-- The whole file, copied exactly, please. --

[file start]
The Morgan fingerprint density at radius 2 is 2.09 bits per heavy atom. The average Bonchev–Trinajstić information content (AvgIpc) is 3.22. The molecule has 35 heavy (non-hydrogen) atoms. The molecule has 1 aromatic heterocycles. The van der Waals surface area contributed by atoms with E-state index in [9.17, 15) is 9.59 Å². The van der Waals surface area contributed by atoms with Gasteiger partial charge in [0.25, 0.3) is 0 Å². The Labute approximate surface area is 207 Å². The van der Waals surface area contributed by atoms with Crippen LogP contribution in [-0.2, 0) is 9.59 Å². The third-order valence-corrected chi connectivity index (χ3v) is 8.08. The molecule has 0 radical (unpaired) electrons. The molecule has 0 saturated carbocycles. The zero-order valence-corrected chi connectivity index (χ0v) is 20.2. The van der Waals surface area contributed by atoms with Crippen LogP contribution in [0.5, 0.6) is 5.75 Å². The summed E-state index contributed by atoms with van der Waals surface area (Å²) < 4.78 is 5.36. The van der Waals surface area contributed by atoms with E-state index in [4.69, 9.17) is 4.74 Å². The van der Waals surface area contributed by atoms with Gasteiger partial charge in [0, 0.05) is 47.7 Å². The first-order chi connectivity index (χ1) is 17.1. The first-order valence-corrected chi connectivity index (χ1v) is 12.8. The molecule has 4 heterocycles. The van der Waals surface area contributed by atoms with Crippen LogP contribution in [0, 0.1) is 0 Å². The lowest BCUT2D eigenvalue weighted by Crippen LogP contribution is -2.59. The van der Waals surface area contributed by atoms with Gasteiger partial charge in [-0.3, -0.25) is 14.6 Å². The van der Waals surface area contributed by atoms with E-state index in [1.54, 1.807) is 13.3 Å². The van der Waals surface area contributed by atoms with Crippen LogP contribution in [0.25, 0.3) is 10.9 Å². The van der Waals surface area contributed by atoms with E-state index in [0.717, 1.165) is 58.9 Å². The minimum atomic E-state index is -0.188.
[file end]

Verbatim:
The Morgan fingerprint density at radius 2 is 2.09 bits per heavy atom. The average Bonchev–Trinajstić information content (AvgIpc) is 3.22. The molecule has 35 heavy (non-hydrogen) atoms. The molecule has 1 aromatic heterocycles. The van der Waals surface area contributed by atoms with E-state index in [9.17, 15) is 9.59 Å². The van der Waals surface area contributed by atoms with Gasteiger partial charge in [0.25, 0.3) is 0 Å². The Labute approximate surface area is 207 Å². The van der Waals surface area contributed by atoms with Crippen LogP contribution in [-0.2, 0) is 9.59 Å². The third-order valence-corrected chi connectivity index (χ3v) is 8.08. The molecule has 0 radical (unpaired) electrons. The molecule has 0 saturated carbocycles. The zero-order valence-corrected chi connectivity index (χ0v) is 20.2. The van der Waals surface area contributed by atoms with Crippen LogP contribution in [0.5, 0.6) is 5.75 Å². The summed E-state index contributed by atoms with van der Waals surface area (Å²) < 4.78 is 5.36. The van der Waals surface area contributed by atoms with E-state index in [4.69, 9.17) is 4.74 Å². The van der Waals surface area contributed by atoms with Gasteiger partial charge in [0, 0.05) is 47.7 Å². The first-order chi connectivity index (χ1) is 17.1. The first-order valence-corrected chi connectivity index (χ1v) is 12.8. The molecule has 4 heterocycles. The van der Waals surface area contributed by atoms with Crippen LogP contribution in [0, 0.1) is 0 Å². The lowest BCUT2D eigenvalue weighted by Crippen LogP contribution is -2.59. The van der Waals surface area contributed by atoms with Gasteiger partial charge in [-0.3, -0.25) is 14.6 Å². The van der Waals surface area contributed by atoms with E-state index in [1.54, 1.807) is 13.3 Å². The van der Waals surface area contributed by atoms with Crippen LogP contribution in [0.25, 0.3) is 10.9 Å². The van der Waals surface area contributed by atoms with E-state index in [0.717, 1.165) is 58.9 Å². The minimum atomic E-state index is -0.188.